WASHINGTON, Sept 20 (Reuters) - Iran is struggling with international sanctions aimed at curbing its nuclear ambitions and pressure on its economy and banking sector is mounting, a senior U.S. Treasury official said on Monday.
“The financial measures the U.S. and others around the world are implementing are imposing serious costs and constraints on Iran,” Stuart Levey, undersecretary for terrorism and financial intelligence, said in excerpts of prepared remarks.
“We believe Iran’s leadership was caught off guard by the speed, intensity and scope of the new measures, misjudging the strength of the international community’s will.”
Levey, who is due to speak at the Center for Strategic and International Studies on Monday afternoon in Washington, said the pressure on Iran was “creating leverage for diplomacy.”
“We are already receiving reports that the (Iranian) regime is quite worried about the impact of these measures, especially on their banking system and on the prospects for economic growth,” he added.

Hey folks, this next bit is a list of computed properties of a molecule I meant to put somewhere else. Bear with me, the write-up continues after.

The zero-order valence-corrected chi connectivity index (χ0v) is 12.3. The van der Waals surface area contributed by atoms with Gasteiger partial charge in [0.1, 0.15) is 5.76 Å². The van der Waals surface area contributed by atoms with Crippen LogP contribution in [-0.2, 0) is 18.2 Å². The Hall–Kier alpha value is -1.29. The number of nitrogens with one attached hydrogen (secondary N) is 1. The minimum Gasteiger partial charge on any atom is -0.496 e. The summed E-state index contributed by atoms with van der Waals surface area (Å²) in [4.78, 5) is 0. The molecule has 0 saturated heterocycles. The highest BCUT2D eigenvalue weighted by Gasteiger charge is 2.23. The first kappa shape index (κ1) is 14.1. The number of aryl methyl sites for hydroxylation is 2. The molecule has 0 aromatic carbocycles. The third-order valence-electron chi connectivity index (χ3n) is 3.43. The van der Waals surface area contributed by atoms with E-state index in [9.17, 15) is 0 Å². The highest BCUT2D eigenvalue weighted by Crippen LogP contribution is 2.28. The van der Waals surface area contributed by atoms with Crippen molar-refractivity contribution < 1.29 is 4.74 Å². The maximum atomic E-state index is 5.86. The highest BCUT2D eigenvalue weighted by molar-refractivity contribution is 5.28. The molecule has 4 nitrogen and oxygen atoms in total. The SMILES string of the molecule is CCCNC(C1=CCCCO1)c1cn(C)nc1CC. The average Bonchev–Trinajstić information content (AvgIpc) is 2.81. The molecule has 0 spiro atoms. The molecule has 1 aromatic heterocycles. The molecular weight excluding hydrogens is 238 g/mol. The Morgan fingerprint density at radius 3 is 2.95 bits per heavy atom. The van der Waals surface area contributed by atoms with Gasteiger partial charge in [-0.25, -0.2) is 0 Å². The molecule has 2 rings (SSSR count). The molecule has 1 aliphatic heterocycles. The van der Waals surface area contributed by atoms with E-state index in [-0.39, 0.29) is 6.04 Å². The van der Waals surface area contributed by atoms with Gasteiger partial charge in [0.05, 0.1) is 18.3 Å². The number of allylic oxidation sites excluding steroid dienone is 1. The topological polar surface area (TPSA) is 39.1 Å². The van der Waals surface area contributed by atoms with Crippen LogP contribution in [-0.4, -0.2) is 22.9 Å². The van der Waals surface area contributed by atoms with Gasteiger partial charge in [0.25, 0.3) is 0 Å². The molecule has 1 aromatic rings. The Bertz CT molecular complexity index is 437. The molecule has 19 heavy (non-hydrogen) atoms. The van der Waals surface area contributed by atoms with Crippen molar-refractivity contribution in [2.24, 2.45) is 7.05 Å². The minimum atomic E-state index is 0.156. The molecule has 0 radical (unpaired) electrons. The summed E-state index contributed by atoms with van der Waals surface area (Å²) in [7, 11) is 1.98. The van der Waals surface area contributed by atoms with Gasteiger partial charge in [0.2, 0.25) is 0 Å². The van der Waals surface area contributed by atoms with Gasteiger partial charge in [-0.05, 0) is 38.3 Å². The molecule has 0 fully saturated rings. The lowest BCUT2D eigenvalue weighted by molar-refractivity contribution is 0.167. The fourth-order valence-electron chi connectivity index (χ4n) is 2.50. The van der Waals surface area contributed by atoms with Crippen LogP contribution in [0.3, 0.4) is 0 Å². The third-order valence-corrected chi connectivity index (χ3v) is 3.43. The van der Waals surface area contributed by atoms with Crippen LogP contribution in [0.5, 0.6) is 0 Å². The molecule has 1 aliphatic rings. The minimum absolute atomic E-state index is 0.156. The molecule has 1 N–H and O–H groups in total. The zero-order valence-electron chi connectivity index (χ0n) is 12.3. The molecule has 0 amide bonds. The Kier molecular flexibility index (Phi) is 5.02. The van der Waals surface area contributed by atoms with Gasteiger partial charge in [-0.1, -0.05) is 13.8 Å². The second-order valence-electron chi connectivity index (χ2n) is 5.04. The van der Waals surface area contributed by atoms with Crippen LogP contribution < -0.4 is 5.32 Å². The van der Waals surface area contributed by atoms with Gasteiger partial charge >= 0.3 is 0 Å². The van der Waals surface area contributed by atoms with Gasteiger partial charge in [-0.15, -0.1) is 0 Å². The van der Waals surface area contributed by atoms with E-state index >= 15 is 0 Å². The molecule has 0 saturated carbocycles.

The United Nations approved a new round of sanctions against Tehran in June, paving the way for tough new U.S. and European Union curbs on its energy sector and banking sytem.
U.S. President Barack Obama has barred firms doing business in the United States from supplying Iran with gasoline and other refined fuels.
The Treasury Department is also imposing strict curbs on foreign banks who do business with blacklisted Iranian entities, effectively forcing them to choose between doing business with the United States or with Iran.
Levey said more countries around the world are willing to take strong action against Iran and now have more effective tools. “Even before the recent round of sanctions, Iran’s investment environment was grim,” he said.
“Now, because of the new measures, and the unwillingness of financial institutions, insurance companies and major energy companies to undertake projects in Iran, the investment landscape for Iran today is even more bleak.”
Levey’s remarks come as a U.N. General Assembly meeting gets underway this week in New York. Foreign ministers from Britain, China, France, Germany, Russia and the United States are expected to meet on the sidelines to discuss sanctions on Iran. (Reporting by David Lawder; editing by Todd Eastham)